Sex and Unisex

Sex and Unisex

Fashion, Feminism, and the Sexual Revolution
Jo B. Paoletti
Distribution: Global
Publication date: 02/27/2015
Format: Hardback 14 b&w illus., 3 tables
ISBN: 978-0-253-01596-9
Bookmark and Share

Other formats available:

Buy from Amazon


2016 AAUP Public and Secondary School Library Selection

Notorious as much for its fashion as for its music, the 1960s and 1970s produced provocative fashion trends that reflected the rising wave of gender politics and the sexual revolution. In an era when gender stereotypes were questioned and dismantled, and when the feminist and gay rights movements were gaining momentum and a voice, the fashion industry responded in kind. Designers from Paris to Hollywood imagined a future of equality and androgyny. The unisex movement affected all ages, with adult fashions trickling down to school-aged children and clothing for infants. Between 1965 and 1975, girls and women began wearing pants to school; boys enjoyed a brief "peacock revolution," sporting bold colors and patterns; and legal battles were fought over hair style and length. However, with the advent of Diane Von Furstenberg’s wrap dress and the launch of Victoria's Secret, by the mid-1980s, unisex styles were nearly completely abandoned. Jo B. Paoletti traces the trajectory of unisex fashion against the backdrop of the popular issues of the day—from contraception access to girls' participation in sports. Combing mass-market catalogs, newspaper and magazine articles, cartoons, and trade publications for signs of the fashion debates, Paoletti provides a multigenerational study of the "white space" between (or beyond) masculine and feminine.

Author Bio

Jo B. Paoletti is Associate Professor of American Studies at the University of Maryland. She is author of Pink and Blue: Telling the Boys from the Girls in America (IUP, 2012).


“Tracing unisex fashion against the backdrop of the popular issues of the 1960s and 70s—from contraception access to girls' participation in sports—this absorbing book explores the white space between masculine and feminine.”

“…a very provocative and timely book!”
 — Susan B. Kaiser, Author of The Social Psychology of Children

“Jo Paoletti's groundbreaking work reveals not how clothing styles reflect gender norms, but how they actually come to constitute those norms themselves. Whether the history of color coded baby clothes, as in her earlier work, or the rise and fall of androgynous unisex clothing, Paoletti is one of our keenest and most perceptive cultural historians. In her skilled hands, the word "material" in "material culture" is not simply an adjective, but also an active verb.”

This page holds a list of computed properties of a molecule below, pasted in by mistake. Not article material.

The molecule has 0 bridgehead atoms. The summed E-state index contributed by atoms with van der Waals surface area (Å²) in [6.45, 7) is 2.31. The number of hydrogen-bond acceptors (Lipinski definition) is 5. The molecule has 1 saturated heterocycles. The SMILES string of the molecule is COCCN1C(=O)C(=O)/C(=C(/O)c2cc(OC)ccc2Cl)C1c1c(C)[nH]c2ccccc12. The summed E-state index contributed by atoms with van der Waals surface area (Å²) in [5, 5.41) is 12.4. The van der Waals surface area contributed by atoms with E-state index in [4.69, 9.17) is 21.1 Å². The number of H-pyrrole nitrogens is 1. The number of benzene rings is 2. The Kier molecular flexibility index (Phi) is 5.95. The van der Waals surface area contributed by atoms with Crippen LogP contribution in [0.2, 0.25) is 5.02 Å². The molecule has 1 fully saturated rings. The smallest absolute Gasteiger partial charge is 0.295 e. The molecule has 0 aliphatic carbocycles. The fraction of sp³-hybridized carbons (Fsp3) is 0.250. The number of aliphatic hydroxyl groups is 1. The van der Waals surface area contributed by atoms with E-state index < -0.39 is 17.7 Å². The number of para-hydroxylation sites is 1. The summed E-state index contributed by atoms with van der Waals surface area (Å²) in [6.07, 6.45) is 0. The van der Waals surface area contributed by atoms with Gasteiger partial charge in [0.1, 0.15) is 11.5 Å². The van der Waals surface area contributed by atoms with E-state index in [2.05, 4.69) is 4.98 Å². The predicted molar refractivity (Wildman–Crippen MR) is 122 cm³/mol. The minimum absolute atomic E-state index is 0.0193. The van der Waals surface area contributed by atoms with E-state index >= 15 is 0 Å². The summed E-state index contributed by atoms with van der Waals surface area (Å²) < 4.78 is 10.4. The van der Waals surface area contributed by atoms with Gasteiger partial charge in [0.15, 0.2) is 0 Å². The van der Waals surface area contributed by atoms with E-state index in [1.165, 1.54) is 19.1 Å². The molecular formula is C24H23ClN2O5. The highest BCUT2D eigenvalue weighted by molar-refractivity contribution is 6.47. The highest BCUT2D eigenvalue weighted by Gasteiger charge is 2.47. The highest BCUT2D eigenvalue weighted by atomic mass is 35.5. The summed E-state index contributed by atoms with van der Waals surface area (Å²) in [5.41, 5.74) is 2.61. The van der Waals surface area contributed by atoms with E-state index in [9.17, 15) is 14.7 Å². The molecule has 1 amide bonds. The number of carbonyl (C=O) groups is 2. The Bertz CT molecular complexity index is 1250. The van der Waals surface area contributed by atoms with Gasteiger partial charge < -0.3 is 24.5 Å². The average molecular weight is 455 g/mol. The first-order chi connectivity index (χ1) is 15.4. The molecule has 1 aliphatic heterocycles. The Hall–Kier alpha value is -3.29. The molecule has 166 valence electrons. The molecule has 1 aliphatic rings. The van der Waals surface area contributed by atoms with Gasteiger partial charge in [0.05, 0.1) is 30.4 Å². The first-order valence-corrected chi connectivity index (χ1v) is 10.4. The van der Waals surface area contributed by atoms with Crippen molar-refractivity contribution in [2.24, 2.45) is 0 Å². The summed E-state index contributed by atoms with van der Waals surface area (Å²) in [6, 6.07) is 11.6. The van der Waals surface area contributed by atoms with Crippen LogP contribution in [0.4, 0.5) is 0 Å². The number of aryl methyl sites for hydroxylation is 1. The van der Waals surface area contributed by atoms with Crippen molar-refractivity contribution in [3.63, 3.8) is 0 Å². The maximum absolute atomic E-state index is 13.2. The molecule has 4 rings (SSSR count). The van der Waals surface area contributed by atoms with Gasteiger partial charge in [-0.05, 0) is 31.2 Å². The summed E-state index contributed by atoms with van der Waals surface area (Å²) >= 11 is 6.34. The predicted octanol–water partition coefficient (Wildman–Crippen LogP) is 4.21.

— Michael Kimmel, author of Manhood in America

“This skillful, interdisciplinary work is important reading for scholars in many disciplines and continues a conversation Paoletti began in 2012 with Pink and Blue: Telling the Boys from the Girls in America.”
 — The Journal of American Culture

“With interest, energy, and a tinge of nostalgia, Paoletti explores the unsettling of gender roles and identity in the late 1960s and ’70s caused by the sexual revolution and the fight for equal rights through the popular but short-lived trend in unisex clothing for men, women, and kids.”
 — Publishers Weekly

“This book is truly refreshing: an incisive, challenging look at gender, sex, and sexuality from a feminist scholar, but without a trace of academic jargon or theoretical posturing.”
 — Boston Review

“There’s a lot to agree with, and a lot to disagree with in Paoletti’s book, but it’s an ambitious, creative, and thought-provoking study that offers much to consider.”
 — Pop Matters

“The philosophical significance of physical appearance, as shown in this book, seems undeniable. Paoletti didn't invent the sociological study of fashion, but she has made an impressive contribution to it.”
 — The Gay & Lesbian Review

“Arguing through carefully selected case studies, this accessible monograph explores shifting masculinities and femininities amid a series of culture wars that emerged alongside an increasingly consumer-oriented and image-based society invested in self-examination.”
 — Journal of American History

“The fact and the way she has raised these questions can keep gender and sexuality researchers busy for a long time to come. For serious scholars, this book scratches the surface, in a good way. Each chapter poses abundant questions that merit full-length book considerations.”
 — Journal of Popular Culture

Customer Reviews

There are currently no reviews
Write a review on this title.

Table of Contents

1. Movers, Shakers, and Boomers
2. Feminism and Femininity
3. The Peacock Revolution
4. Nature and/or Nurture?
5. Litigating the Revolution
6. The Culture Wars, Then and Now

Related Titles